Durban suburbs reel under crime
Durban - Upper Highway residents are being besieged by violent gangs of house robbers whose brutal tactics of attack and torture have left a trail of 150 victims in their wake.
The surge of crime in the area has seen private security companies and community safety forums struggling to quell the violence, as housebreakers sweep through the community gripped by crime.
Statistics from private guarding firms paint a grim picture of crime-ridden suburbs in which residents fear for their lives.
The latest brutal attack has left a Kloof woman picking up the pieces after her fiancé was shot dead by ruthless house robbers as they forced their way into their home early on Friday morning.
Rodney Bradley, 55, was shot through his front door while desperately trying to prevent his attackers from entering the house. This fatal attack is the fifth break-in at the couple’s Igwababa Road property in less than three months.
His fiancée, Terri Carlson, told of an ominous presentiment she had the night before his death, when Bradley had stressed the importance of home security to her.
“eNCA TV had aired footage of the Hillcrest stabbing, and he recorded it and we went over it for over an hour. He told me what I should do and how I should react if something like that were to happen to me. We even walked through the house and played through scenarios in case,” she said, as she struggled to hold back tears.
With over 40 years’ experience in various martial arts, she said that Bradley had always wanted to make sure that she was safe.
“He was of the philosophy that if you kept your wits about you, you would be able to come out of an attack unscathed,” she said.
Carlson said she was frozen in fear when she saw men running towards her front door, and she recognised gang members from footage she had seen the night before.
“He woke up before me and had gone through to the kitchen and had opened the front door so the dogs could go outside. He made me tea and brought it back to our bedroom and his phone rang. While he was on the phone, I saw these two guys running towards the kitchen door that was open. They were both wearing hoodies and looked exactly like the ones from the footage,” she said.
“I screamed and he grabbed a fighting stick and ran down the passage towards the front door… that is when I heard the first shots.”
Fighting to keep the door closed, Bradley was struck twice by bullets fired through the front door.
As his bloodied body collapsed in the passageway, a frantic Carlson grabbed her cellphone and locked herself in a bathroom.
“I couldn’t see without my lenses, and I was battling to see the numbers on the screen. I managed to call my neighbour, and she said she had heard the shots already, and that help was on the way. I dialled my daughter next and just screamed to her to call the police,” she said.
She told of how she heard the gunmen enter her bedroom while she cowered in silence in the bathroom.
“I heard one of them say in English: ‘Where is the key for this door?’, and they started hitting it and trying to kick it down before they fired three shots at the lock. I was clutching a glass bottle and was readying myself to hit anyone that came through the door. When things went quiet, I called my neighbour, and she said that police were in my garden,” she added.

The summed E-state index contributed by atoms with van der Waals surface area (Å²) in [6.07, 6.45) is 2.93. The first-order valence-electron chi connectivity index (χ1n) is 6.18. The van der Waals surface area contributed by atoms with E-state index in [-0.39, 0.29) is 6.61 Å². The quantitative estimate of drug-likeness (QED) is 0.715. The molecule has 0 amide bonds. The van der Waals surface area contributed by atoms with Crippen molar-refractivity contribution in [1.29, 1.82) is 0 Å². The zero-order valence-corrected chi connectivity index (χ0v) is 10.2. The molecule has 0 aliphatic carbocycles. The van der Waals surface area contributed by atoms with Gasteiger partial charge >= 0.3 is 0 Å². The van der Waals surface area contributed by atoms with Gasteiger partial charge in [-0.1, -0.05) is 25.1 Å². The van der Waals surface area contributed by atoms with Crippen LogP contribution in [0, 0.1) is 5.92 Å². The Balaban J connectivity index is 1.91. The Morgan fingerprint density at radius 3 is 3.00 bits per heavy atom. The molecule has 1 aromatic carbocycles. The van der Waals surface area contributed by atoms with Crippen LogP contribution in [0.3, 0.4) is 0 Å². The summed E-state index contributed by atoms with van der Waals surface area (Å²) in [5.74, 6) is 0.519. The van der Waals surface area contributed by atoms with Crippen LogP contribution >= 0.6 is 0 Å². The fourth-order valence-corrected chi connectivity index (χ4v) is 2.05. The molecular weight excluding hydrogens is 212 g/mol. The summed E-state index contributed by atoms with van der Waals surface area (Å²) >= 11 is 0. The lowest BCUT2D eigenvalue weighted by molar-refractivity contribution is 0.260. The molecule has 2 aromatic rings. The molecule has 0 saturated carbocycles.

Running to her partner’s lifeless body, Carlson said that she could see he was dead. “I tried to do CPR, but I could see that he was gone. He was a man above men, and was so selfless and humble,” she sobbed.
She praised the quick response of police officers, but lashed out at what she described as a “failing” justice system.
“The police were fantastic. Even though it felt like for ever, they were there in eight minutes. What we have been let down by is the justice system. These people get bail and abscond, and it takes them another two years to catch them while they commit crime,” Carlson added.
Police arrested one man as he fled the house, while another is on the run.
Police spokesman Colonel Vincent Mdunge said in a statement on Friday that police had arrested several members of the Panga, Whoonga and Finger gangs in recent weeks. He said five men had been in court on various charges relating to the string of brutal home invasions. The day before the statement was released, he appeared on the eNCA Channel and denied the existence of gangs in the Upper Highway area, and described the crime situation as “under control”.
Blue Security managing director Darryn le Grange said they were contracted to over 7 000 clients in the Upper Highway area alone.
“There has been a marked increase in the number of individual clients, as well as the number of enquiries from neighbourhood watches in the area, which shows that communities recognise the problem,” he said.
Le Grange said that, owing to a surge in crime, private security companies had stepped in to fill the void. In statistics provided by Blue Security, they attended to more than 150 incidents of crime in the Upper Highway area last month.
“Crime is changing, the police force is changing, and the demand on our services is changing. We evolved from monitoring alarms to now providing an armed response service,” he said.
ADT spokesman Martin Kriel said that they too had observed an increase in criminal activity.
“ADT has definitely seen an increase in criminal activity in the Highway area, if one considers a month-on-month comparison be-tween February and March. Incidents of a violent nature have increased, with armed robberies being more prevalent,” he said.
He said in the past year they had grown their client base in the Highway area because of the high rate of crime.